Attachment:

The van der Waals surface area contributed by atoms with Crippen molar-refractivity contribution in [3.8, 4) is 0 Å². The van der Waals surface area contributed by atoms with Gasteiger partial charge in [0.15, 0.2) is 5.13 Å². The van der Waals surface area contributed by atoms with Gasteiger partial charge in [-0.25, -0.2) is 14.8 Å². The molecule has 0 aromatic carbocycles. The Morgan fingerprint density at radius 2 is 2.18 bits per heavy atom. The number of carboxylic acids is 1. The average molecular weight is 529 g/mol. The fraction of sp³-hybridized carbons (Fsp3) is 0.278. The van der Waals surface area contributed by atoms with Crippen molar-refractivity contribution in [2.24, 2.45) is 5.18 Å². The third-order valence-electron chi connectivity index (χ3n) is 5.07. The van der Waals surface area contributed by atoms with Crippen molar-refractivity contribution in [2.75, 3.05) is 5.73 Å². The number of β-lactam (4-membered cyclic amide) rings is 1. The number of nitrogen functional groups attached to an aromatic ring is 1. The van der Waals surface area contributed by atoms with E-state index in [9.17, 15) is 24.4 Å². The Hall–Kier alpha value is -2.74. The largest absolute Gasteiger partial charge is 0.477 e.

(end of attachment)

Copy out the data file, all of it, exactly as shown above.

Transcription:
The van der Waals surface area contributed by atoms with Crippen molar-refractivity contribution in [3.8, 4) is 0 Å². The van der Waals surface area contributed by atoms with Gasteiger partial charge in [0.15, 0.2) is 5.13 Å². The van der Waals surface area contributed by atoms with Gasteiger partial charge in [-0.25, -0.2) is 14.8 Å². The molecule has 0 aromatic carbocycles. The Morgan fingerprint density at radius 2 is 2.18 bits per heavy atom. The number of carboxylic acids is 1. The average molecular weight is 529 g/mol. The fraction of sp³-hybridized carbons (Fsp3) is 0.278. The van der Waals surface area contributed by atoms with Crippen molar-refractivity contribution in [2.24, 2.45) is 5.18 Å². The third-order valence-electron chi connectivity index (χ3n) is 5.07. The van der Waals surface area contributed by atoms with Crippen molar-refractivity contribution in [2.75, 3.05) is 5.73 Å². The number of β-lactam (4-membered cyclic amide) rings is 1. The number of nitrogen functional groups attached to an aromatic ring is 1. The van der Waals surface area contributed by atoms with E-state index in [9.17, 15) is 24.4 Å². The Hall–Kier alpha value is -2.74. The largest absolute Gasteiger partial charge is 0.477 e.